How “Amazing Grace” Ties to the Saying “God Works in Mysterious Ways”

Hi, friends. If you live in a Western country (maybe not just there?), you have probably heard people say “God works in mysterious ways.” While looking at the Wikipedia page for “Amazing Grace,” I incidentally stumbled upon the original source of the phrase, so enjoy this bit of trivia!

The Reverend John Newton

Rev. Newton

John Newton worked in the slave trade on and off for several years (1740’s-1750’s). Like many believers, his true spiritual awakening, when he “felt at peace with God,” came years after his initial conversion. Long after retiring from the slave trade (yet 100 years before slavery was outlawed in the US), he became an abolitionist, shamefully repenting for “a confession, which … comes too late … It will always be a subject of humiliating reflection to me, that I was once an active instrument in a business at which my heart now shudders.” He began vigorous religious studies after quitting the slave trade and, after a couple years, applied to become a pastor in several denominations; the Church of England (Anglican) accepted his application, so he began preaching in Olney, Buckinghamshire in 1764. The church added on to the building because his preaching drew so many people. His legacy is pretty impressive.

William Cowper, Rev. Newton, & “Amazing Grace”

William Cowper

William Cowper was a wildly popular poet in the mid to late eighteenth century. Cowper is often considered a forerunner to Romantic poetry because he wrote about scenes of everyday life and the English countryside. Cowper found comfort in Christianity after having been institutionalized for insanity for two years. He began attending the church where Rev. Newton preached in 1767. Cowper and Rev. Newton began writing hymns together, and they wrote “Amazing Grace” for a prayer meeting in 1779.

“Amazing Grace” is one of the most recognizable songs in the English-speaking world. Rev. Newton’s past as a foul-mouthed, slave-trading sailor who made enemies easily inspired this dedication to God’s endless, saving grace… “Even a wretch like me”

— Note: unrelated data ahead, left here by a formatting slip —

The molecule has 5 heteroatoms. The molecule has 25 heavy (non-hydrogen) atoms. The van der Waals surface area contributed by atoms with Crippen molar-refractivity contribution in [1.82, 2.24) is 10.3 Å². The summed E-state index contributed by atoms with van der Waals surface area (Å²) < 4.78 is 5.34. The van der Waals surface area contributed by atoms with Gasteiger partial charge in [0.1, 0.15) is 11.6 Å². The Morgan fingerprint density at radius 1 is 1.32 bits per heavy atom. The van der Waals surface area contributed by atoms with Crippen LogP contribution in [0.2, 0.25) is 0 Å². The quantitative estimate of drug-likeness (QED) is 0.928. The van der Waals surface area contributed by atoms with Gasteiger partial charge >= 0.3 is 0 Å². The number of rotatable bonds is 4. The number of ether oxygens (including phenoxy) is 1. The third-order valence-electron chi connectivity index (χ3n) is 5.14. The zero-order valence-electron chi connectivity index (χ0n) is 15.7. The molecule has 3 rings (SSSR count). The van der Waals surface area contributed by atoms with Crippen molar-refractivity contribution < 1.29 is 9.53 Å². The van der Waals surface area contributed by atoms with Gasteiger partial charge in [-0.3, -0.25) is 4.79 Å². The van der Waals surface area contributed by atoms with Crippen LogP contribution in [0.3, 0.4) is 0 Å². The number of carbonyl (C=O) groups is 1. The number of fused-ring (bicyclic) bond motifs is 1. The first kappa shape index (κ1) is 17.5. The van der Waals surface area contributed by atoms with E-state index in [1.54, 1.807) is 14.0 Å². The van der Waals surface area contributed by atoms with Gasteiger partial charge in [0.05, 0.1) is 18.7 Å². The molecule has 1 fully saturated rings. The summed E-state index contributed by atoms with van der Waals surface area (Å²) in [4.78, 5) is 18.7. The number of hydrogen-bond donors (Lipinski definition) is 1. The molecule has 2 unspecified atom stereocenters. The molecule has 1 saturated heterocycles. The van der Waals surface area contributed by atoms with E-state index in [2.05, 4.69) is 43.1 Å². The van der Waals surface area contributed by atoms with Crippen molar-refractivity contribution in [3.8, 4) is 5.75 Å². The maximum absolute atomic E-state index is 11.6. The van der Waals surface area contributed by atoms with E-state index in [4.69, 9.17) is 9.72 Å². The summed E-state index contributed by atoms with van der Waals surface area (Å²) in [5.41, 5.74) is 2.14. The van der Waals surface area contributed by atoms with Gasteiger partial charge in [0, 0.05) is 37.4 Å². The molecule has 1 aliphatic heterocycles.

“God Works in Mysterious Ways”

In Olney Hymns, the same book in which “Amazing Grace” was published, Cowper wrote the poem that began with this old adage. The original line uses “moves” instead of “works,” but the point remains the same. Cowper wrote the words after a spell of depression where he attempted to commit suicide. The lyrics reference John 13:7

Jesus replied, “You do not realize now what I am doing, but later you will understand.”


God moves in a mysterious way
His wonders to perform;
He plants His footsteps in the sea
And rides upon the storm.

Deep in unfathomable mines
Of never failing skill
He treasures up His bright designs
And works His sov’reign will.

Ye fearful saints, fresh courage take;
The clouds ye so much dread
Are big with mercy and shall break
In blessings on your head.

Judge not the Lord by feeble sense,
But trust Him for His grace;
Behind a frowning providence
He hides a smiling face.

His purposes will ripen fast,
Unfolding every hour;
The bud may have a bitter taste,
But sweet will be the flow’r.

Blind unbelief is sure to err
And scan His work in vain;
God is His own interpreter,
And He will make it plain.

These words are actually so touching and beautiful. Thanks for reading!


17 responses to “How “Amazing Grace” Ties to the Saying “God Works in Mysterious Ways””

  1. Lovely post, Lily. My mother’s name was Grace so.of course, yje song was part of her funeral service. Still brings tears to my eyes.

    Liked by 3 people

    1. Thanks, Becky! Such a beautiful name. 🙂


  2. So interesting! Thanks for sharing this story.

    Liked by 2 people

  3. Lily, Wow, i recognize that first stanza of Cowper’s song from an album by the group ‘Summer Wages’ in the 1980s. i will share it with you on Facebook. Great article!

    Liked by 2 people

  4. Never heard the Cowper hymn. Definitely heard “Amazing Grace” in churches (maybe more than I’d like). There was an underrated movie called Amazing Grace that detailed the process of England’s abolition of slavery thanks to William Wilberforce. Albert Finney has a small part as John Newton in that movie.

    Liked by 2 people

    1. Wow, sounds like an interesting movie!

      Liked by 1 person

  5. This is beautiful. I love the way you interestingly bring to knowledge/remembrance (as the case may be) the works of faithful Christian Heroes.

    Liked by 3 people

    1. Thank you, Wisdom City! Btw, you should add a description to your “About” page. I was creeping to see if your name was there, but it’s just a filler paragraph. Not that you have to put your name, but readers like me do want to know about you!

      Liked by 1 person

      1. Thanks Lily, for the observation. It’s noted – I’ll get that done soon.
        By the way, I named my blog WisdomCity after myself, Wisdom 🙂, just like lily from Retrospective lily…

        Liked by 1 person

      2. Ahh, okay, well now I will say–thanks, Wisdom! 🙂

        Liked by 1 person

  6. Well I certainly have learned something today! 🙂 Thanks for sharing!

    Liked by 4 people

    1. Glad you enjoyed it, T.R.! 🙂

      Liked by 2 people

  7. Very interesting piece, Lily, thank you!

    Liked by 1 person

    1. Thanks for your continuous support, Steven!

      Liked by 1 person

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